Financial Security, Retirement, and the Bread of Anxious Toil

by | 13 Jul, 2017 | 4 comments

Men pursue and obtain, it’s what we do.

As such, the average American home has increased by 1000 square feet since 1973. During the same time period, the average household size has decreased by nearly an entire person. The average family owns more than two cars, nearly 35% own more than three.

Here is the American man, giving it our all. If I work hard enough, I just might afford that new F-150 and maybe, just maybe, my wife will let me turn our bonus room into a man cave, that bastion of frivolity, where me and my buddies can ingratiate all manner of juvenile pursuit.

And maybe, if I am smart with my money, maybe catch a break here and there, I can surmount the pinnacle of American masculinity, financial security and (gasp) retire early.

Unto this I ask, to what end? 

Make no mistake about it, I am a capitalist through and through. I believe in the value of hard work and the American dream. Yet, many men cower before the god of financial security, bristling at the notion of abandonment, of relinquishing control to an unseen God. The tragedy lies in the precious gift of life wasted serving that which only serves itself.

The Pursuit of Men

God ordained the rat race from the Garden. After the Fall, God condemned man to a lifetime of tilling the cursed ground, ground that previously yielded all that man needed. Now, it yields thorns and thistles and only by the sweat of the brow would it yield anything useful. (Genesis 3:17-19)

Because of the Fall, all things exist as mere shadows of their former glory, forever corrupted and twisted. (Romans 8) Creation groans under the weight of sin. Because of this, men are destined to spend their lives pursing that which will never fulfill.

And pursue it we do. Men define themselves by what they do and what they have, not so much as who they are. Men pursue and obtain, acquiring, storing up treasures on earth that one day will be destroyed by moths and rust. (Matthew 6:19) Common men religiously sacrifice themselves on the altar of career, clawing and scratching toward that ultimate objective, financial security.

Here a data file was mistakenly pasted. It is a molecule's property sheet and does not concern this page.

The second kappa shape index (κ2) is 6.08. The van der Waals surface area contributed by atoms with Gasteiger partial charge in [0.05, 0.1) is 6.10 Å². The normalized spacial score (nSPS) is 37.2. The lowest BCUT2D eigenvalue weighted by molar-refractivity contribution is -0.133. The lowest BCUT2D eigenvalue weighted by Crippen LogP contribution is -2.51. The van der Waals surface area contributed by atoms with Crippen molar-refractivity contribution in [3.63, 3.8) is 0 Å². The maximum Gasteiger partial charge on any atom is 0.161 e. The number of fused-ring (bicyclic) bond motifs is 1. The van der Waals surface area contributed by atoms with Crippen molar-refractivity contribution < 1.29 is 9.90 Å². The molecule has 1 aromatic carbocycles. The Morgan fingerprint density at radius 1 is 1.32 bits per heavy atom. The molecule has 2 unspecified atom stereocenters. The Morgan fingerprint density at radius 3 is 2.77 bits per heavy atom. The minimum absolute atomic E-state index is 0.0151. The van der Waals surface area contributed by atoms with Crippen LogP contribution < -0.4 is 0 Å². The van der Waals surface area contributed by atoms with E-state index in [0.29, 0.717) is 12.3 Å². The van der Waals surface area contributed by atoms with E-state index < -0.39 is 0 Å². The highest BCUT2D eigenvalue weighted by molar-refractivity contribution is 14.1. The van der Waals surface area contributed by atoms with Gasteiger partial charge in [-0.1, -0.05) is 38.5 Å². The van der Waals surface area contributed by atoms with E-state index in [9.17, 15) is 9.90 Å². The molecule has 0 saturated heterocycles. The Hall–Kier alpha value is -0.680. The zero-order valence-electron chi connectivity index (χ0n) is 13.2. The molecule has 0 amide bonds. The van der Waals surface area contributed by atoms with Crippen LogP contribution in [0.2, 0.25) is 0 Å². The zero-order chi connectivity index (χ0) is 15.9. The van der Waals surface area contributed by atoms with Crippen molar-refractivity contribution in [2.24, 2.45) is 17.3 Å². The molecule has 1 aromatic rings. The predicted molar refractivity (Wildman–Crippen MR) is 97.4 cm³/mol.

The pursuit of financial security consumes men. We require security in the form of guaranteed income, a trust fund, a Roth IRA, a 401K, maybe an annuity, stock options perhaps. Only when we have obtained a certain perceived level of security could we ever take a risk, no matter how calculated and any risks that we do take are all designed to further pad the books, to lessen the possibility of any future risk to our security.

Our portfolio becomes an end unto itself.

Do not hear me say that a man should NOT work. Scripture well affirms the sacred nature of work, the righteousness of earning an honest day’s wage for an honest day’s work. (Genesis 2, Proverbs 10:2-3) If a man doesn’t work, a man shouldn’t eat. (2 Thessalonians 3:10) Further, if a man doesn’t provide for his family, he denies the faith and is worse than an unbeliever. (1 Timothy 5:8)

It becomes an issue of focus. To whom and for whom do you slave? Paul cautions us to do everything, including our work, with enthusiasm (literally from the spirit) as something done for the Lord and not for men. (Colossians 3:23) We work for the Lord, no matter our vocation, and anything that we acquire comes ultimately from His hand to serve His purposes.

Does the Lord give that we may horde? Does He not call the believer to serve as a vessel, a channel of His blessing? If you obtain financial security, do you seek to channel that blessing to others?

Jesus issues God’s call from the Sermon on the Mount, to seek first His kingdom…and all other things will be added to us. (Matthew 6:33)

Retirement – the Brass Ring

The ultimate expression of financial security is that fabled prize, early retirement. What if? What if I start investing now, I could be a millionaire by 50 and retire, maybe travel the world? Let’s put it another way. Men labor and toil for decades, sacrificing families and maybe the call of God to serve, for the sake of the ability to solely serve one’s own self until death.